When the draw is made for the fifth round of the 2016 Ladbrokes Challenge Cup at 6.30pm on Tuesday evening, there will be more than a few people with an eye on where ball number eight comes out.
That is because it is the one which has been allocated to Lock Lane, the last amateur team standing in this season’s competition.
A 30-16 victory over fellow amateurs Featherstone Lions in last Saturday’s fourth round encounter at Big Fellas Stadium ensured the Castleford outfit succeeded where Pilkington Recs, Kells and Siddal all fell and reached the stage of the tournament where Super League sides enter.
“We’ve played every round away from home so far so it would be great to get a home draw,” said Lock Lane head coach Martin Rowse.
“Widnes would be the dream draw. They’re playing well, they’re top of Super League and there would be no bigger test for this group of players.”
Logic dictates that whichever opponent Rowse’s side draw, this will be their last game in the 2016 Challenge Cup. Indeed, so remote are their chances that competition sponsor Ladbrokes have them as 2,500/1 outsiders to go on and lift the trophy at Wembley in August.
Nevertheless, there are few amateur teams who can match the pedigree of Lock Lane in rugby league’s most prestigious knock-out competition, having ran Huddersfield close before eventually going down 14-10 at Fartown in the early 1970s.
They also hold a unique record of being the only amateur team to reach the third round in eight consecutive seasons from 1995 to 2002.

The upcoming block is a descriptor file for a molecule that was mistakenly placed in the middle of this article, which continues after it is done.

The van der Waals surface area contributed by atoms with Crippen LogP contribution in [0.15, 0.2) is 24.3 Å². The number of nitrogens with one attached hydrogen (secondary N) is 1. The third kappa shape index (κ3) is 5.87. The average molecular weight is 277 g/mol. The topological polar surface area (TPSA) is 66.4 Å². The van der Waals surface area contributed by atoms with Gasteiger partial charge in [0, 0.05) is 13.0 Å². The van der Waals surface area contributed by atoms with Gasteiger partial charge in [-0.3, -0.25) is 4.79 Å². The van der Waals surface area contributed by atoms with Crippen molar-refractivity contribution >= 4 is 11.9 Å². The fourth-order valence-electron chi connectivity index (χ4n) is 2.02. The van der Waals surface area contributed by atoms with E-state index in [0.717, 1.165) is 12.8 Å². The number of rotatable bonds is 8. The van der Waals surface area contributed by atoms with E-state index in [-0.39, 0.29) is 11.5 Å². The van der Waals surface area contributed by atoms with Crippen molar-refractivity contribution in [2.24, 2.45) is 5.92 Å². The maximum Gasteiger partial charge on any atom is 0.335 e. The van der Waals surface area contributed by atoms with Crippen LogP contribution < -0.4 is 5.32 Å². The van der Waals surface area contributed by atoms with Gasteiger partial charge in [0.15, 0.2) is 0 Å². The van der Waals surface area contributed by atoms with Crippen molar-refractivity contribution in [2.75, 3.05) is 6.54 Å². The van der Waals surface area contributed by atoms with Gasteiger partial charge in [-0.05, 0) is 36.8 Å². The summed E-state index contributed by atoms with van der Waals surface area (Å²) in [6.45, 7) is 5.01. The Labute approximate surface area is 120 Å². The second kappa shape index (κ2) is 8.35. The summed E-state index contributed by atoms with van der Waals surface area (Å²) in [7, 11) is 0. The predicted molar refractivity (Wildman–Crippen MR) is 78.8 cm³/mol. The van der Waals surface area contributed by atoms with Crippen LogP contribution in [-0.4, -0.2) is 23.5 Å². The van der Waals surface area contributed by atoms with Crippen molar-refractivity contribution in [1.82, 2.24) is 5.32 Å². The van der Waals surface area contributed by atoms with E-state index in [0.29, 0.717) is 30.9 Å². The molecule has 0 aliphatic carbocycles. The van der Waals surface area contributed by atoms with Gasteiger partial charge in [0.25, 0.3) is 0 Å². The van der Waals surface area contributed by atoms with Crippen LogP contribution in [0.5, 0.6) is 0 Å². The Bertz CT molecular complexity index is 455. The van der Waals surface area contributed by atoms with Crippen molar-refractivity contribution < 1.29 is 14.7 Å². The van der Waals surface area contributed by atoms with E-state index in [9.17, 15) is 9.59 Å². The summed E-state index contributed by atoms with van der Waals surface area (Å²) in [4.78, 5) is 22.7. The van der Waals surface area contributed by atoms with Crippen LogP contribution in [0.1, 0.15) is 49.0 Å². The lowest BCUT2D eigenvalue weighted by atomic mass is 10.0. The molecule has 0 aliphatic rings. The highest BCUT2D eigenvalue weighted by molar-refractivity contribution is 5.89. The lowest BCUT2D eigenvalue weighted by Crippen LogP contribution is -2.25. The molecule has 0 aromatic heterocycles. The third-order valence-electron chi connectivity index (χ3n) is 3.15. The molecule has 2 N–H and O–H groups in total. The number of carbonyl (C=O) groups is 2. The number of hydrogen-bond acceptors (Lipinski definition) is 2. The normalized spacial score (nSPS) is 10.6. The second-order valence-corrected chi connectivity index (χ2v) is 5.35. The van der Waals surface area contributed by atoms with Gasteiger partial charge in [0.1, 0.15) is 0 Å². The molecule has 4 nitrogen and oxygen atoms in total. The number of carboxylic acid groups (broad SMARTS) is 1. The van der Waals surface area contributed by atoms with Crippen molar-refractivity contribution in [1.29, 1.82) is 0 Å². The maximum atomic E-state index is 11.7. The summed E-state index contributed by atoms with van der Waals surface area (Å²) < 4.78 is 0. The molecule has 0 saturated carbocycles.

Lock Lane’s presence at the fifth round stage goes beyond their own personal glory though – they are now representing the rest of what The RFL refers to as the community game in a year which the Challenge Cup has brought it into focus.
The amateurs-versus-professionals derby matches in Rochdale and York during round three allowed those teams a spotlight which is rarely afforded to them, and Lock Lane’s run shines a further light on what is going on outside of the professional game.
The Challenge Cup still remains one of the best shop windows for rugby league on a national level and stories such as this should be celebrated, even if it might soon be coming to an end.

Vikings on the charge: There has arguably not been a derby between Warrington Wolves and Widnes Vikings that is as hotly-anticipated as the upcoming Good Friday clash at the Halliwell Jones Stadium for quite some time.
Last Thursday’s Super League showdown between Wigan Warriors and the Vikings had many members of the media recalling days gone by when the two sides were regularly contenders for top honours.
The match itself did certainly not disappoint either, with Denis Betts’ side coming back from eight points down to triumph 18-12 against the side where he made his name as a player.
Last Friday then saw Warrington maintain their unbeaten start to the season with a Kurt Gidley and Chris Sandow-inspired 56-12 victory at home to Castleford Tigers, keeping them equal on points with the early leaders.
These are good times to be a rugby league fan in Cheshire – whichever side of the divide you happen to be on. Stand by for some Easter fireworks on Friday.

Thursday night attendance watch: The crowd of 11,773 for the thrilling clash between Wigan and Widnes was 1,421 down on the 13,194 who were at the DW Stadium for the corresponding fixture last year which was played on a Friday night.

All aboard the merry-go-round: Just under a month ago, Chris Chester was relieved of his position as Hull Kingston Rovers head coach. Three weeks later, he was back in work after being unveiled as Wakefield Trinity Wildcats’ head coach.